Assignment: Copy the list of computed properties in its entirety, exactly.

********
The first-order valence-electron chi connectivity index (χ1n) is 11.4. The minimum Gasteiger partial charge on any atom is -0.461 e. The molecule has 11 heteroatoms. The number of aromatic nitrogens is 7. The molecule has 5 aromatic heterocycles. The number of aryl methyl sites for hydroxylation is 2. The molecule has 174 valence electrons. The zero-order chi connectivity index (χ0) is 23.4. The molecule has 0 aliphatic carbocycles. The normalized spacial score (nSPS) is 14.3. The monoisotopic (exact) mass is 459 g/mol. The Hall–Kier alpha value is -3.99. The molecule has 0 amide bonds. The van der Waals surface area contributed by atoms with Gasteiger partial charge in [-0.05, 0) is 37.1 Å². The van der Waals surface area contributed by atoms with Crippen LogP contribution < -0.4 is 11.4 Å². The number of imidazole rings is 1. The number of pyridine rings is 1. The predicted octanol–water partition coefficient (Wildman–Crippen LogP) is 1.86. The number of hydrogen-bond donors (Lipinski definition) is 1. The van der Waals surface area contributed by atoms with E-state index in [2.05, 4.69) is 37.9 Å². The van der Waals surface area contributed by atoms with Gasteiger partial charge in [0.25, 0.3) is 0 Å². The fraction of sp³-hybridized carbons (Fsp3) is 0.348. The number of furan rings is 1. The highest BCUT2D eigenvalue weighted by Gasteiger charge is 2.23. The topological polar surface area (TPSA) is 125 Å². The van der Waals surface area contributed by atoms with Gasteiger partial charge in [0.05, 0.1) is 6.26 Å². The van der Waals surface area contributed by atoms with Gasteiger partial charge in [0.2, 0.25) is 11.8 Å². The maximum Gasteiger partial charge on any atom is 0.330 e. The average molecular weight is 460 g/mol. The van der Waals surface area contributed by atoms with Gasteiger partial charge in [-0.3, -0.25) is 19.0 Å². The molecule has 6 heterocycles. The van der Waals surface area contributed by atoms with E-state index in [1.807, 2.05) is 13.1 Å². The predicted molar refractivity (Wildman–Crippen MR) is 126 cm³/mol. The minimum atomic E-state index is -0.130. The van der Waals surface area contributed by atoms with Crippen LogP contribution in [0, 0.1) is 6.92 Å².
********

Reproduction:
The first-order valence-electron chi connectivity index (χ1n) is 11.4. The minimum Gasteiger partial charge on any atom is -0.461 e. The molecule has 11 heteroatoms. The number of aromatic nitrogens is 7. The molecule has 5 aromatic heterocycles. The number of aryl methyl sites for hydroxylation is 2. The molecule has 174 valence electrons. The zero-order chi connectivity index (χ0) is 23.4. The molecule has 0 aliphatic carbocycles. The normalized spacial score (nSPS) is 14.3. The monoisotopic (exact) mass is 459 g/mol. The Hall–Kier alpha value is -3.99. The molecule has 0 amide bonds. The van der Waals surface area contributed by atoms with Gasteiger partial charge in [-0.05, 0) is 37.1 Å². The van der Waals surface area contributed by atoms with Crippen LogP contribution < -0.4 is 11.4 Å². The number of imidazole rings is 1. The number of pyridine rings is 1. The predicted octanol–water partition coefficient (Wildman–Crippen LogP) is 1.86. The number of hydrogen-bond donors (Lipinski definition) is 1. The van der Waals surface area contributed by atoms with E-state index in [2.05, 4.69) is 37.9 Å². The van der Waals surface area contributed by atoms with Gasteiger partial charge in [0.25, 0.3) is 0 Å². The fraction of sp³-hybridized carbons (Fsp3) is 0.348. The number of furan rings is 1. The highest BCUT2D eigenvalue weighted by Gasteiger charge is 2.23. The topological polar surface area (TPSA) is 125 Å². The van der Waals surface area contributed by atoms with Gasteiger partial charge in [0.05, 0.1) is 6.26 Å². The van der Waals surface area contributed by atoms with Gasteiger partial charge in [0.2, 0.25) is 11.8 Å². The maximum Gasteiger partial charge on any atom is 0.330 e. The average molecular weight is 460 g/mol. The van der Waals surface area contributed by atoms with Gasteiger partial charge in [-0.3, -0.25) is 19.0 Å². The molecule has 6 heterocycles. The van der Waals surface area contributed by atoms with E-state index in [1.807, 2.05) is 13.1 Å². The predicted molar refractivity (Wildman–Crippen MR) is 126 cm³/mol. The minimum atomic E-state index is -0.130. The van der Waals surface area contributed by atoms with Crippen LogP contribution in [0, 0.1) is 6.92 Å².